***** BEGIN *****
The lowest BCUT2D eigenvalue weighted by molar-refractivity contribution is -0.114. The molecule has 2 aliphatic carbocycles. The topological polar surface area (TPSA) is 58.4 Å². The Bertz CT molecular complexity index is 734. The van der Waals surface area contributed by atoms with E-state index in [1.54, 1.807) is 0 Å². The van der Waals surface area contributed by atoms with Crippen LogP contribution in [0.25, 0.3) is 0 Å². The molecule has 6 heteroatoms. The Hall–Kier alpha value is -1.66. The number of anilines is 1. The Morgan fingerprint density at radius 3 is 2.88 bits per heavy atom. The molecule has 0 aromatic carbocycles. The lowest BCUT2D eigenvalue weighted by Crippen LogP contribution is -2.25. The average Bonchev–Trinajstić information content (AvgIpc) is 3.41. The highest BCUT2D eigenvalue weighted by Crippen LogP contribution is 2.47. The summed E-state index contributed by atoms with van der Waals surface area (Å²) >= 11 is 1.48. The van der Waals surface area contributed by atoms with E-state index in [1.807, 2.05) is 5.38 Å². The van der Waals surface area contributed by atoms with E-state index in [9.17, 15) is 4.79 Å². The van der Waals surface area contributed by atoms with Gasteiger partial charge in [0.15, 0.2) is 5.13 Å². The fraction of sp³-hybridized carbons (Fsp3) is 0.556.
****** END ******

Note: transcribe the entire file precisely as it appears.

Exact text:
The lowest BCUT2D eigenvalue weighted by molar-refractivity contribution is -0.114. The molecule has 2 aliphatic carbocycles. The topological polar surface area (TPSA) is 58.4 Å². The Bertz CT molecular complexity index is 734. The van der Waals surface area contributed by atoms with E-state index in [1.54, 1.807) is 0 Å². The van der Waals surface area contributed by atoms with Crippen LogP contribution in [0.25, 0.3) is 0 Å². The molecule has 6 heteroatoms. The Hall–Kier alpha value is -1.66. The number of anilines is 1. The Morgan fingerprint density at radius 3 is 2.88 bits per heavy atom. The molecule has 0 aromatic carbocycles. The lowest BCUT2D eigenvalue weighted by Crippen LogP contribution is -2.25. The average Bonchev–Trinajstić information content (AvgIpc) is 3.41. The highest BCUT2D eigenvalue weighted by Crippen LogP contribution is 2.47. The summed E-state index contributed by atoms with van der Waals surface area (Å²) >= 11 is 1.48. The van der Waals surface area contributed by atoms with E-state index in [1.807, 2.05) is 5.38 Å². The van der Waals surface area contributed by atoms with E-state index in [9.17, 15) is 4.79 Å². The van der Waals surface area contributed by atoms with Gasteiger partial charge in [0.15, 0.2) is 5.13 Å². The fraction of sp³-hybridized carbons (Fsp3) is 0.556.